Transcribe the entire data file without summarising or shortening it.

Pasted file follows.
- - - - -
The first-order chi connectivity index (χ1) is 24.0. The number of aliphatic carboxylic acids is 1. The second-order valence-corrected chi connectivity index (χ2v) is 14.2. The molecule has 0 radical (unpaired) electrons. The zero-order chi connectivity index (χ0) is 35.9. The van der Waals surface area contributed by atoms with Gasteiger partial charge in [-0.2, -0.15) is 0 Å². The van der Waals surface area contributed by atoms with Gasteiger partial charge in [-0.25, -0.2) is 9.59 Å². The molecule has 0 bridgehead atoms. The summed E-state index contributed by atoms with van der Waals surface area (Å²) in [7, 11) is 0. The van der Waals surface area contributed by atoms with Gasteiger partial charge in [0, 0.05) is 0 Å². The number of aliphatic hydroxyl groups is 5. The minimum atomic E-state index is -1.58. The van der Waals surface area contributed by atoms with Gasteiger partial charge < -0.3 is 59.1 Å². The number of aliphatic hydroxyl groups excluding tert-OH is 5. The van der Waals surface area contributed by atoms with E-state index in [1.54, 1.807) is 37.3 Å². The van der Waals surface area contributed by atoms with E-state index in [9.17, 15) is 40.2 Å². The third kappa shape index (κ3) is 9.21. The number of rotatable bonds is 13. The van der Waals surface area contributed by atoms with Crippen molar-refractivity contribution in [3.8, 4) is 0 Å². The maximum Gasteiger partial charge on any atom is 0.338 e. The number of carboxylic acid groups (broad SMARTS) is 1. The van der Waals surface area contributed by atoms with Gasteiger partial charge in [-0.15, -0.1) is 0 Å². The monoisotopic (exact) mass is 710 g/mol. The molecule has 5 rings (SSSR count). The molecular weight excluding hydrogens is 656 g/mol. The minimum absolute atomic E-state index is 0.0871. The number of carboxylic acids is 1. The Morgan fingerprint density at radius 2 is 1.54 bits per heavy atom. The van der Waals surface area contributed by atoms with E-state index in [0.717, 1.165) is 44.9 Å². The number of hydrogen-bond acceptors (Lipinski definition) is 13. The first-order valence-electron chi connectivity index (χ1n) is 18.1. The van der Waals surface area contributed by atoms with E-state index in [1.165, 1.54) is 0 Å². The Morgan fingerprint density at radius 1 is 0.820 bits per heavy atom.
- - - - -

The first-order chi connectivity index (χ1) is 24.0. The number of aliphatic carboxylic acids is 1. The second-order valence-corrected chi connectivity index (χ2v) is 14.2. The molecule has 0 radical (unpaired) electrons. The zero-order chi connectivity index (χ0) is 35.9. The van der Waals surface area contributed by atoms with Gasteiger partial charge in [-0.2, -0.15) is 0 Å². The van der Waals surface area contributed by atoms with Gasteiger partial charge in [-0.25, -0.2) is 9.59 Å². The molecule has 0 bridgehead atoms. The summed E-state index contributed by atoms with van der Waals surface area (Å²) in [7, 11) is 0. The van der Waals surface area contributed by atoms with Gasteiger partial charge in [0, 0.05) is 0 Å². The number of aliphatic hydroxyl groups is 5. The minimum atomic E-state index is -1.58. The van der Waals surface area contributed by atoms with Gasteiger partial charge < -0.3 is 59.1 Å². The number of aliphatic hydroxyl groups excluding tert-OH is 5. The van der Waals surface area contributed by atoms with E-state index in [1.54, 1.807) is 37.3 Å². The van der Waals surface area contributed by atoms with E-state index in [9.17, 15) is 40.2 Å². The third kappa shape index (κ3) is 9.21. The number of rotatable bonds is 13. The van der Waals surface area contributed by atoms with Crippen molar-refractivity contribution in [3.8, 4) is 0 Å². The maximum Gasteiger partial charge on any atom is 0.338 e. The number of carboxylic acid groups (broad SMARTS) is 1. The van der Waals surface area contributed by atoms with Gasteiger partial charge in [-0.15, -0.1) is 0 Å². The monoisotopic (exact) mass is 710 g/mol. The molecule has 5 rings (SSSR count). The molecular weight excluding hydrogens is 656 g/mol. The minimum absolute atomic E-state index is 0.0871. The number of carboxylic acids is 1. The Morgan fingerprint density at radius 2 is 1.54 bits per heavy atom. The van der Waals surface area contributed by atoms with E-state index in [0.717, 1.165) is 44.9 Å². The number of hydrogen-bond acceptors (Lipinski definition) is 13. The first-order valence-electron chi connectivity index (χ1n) is 18.1. The van der Waals surface area contributed by atoms with E-state index in [1.165, 1.54) is 0 Å². The Morgan fingerprint density at radius 1 is 0.820 bits per heavy atom.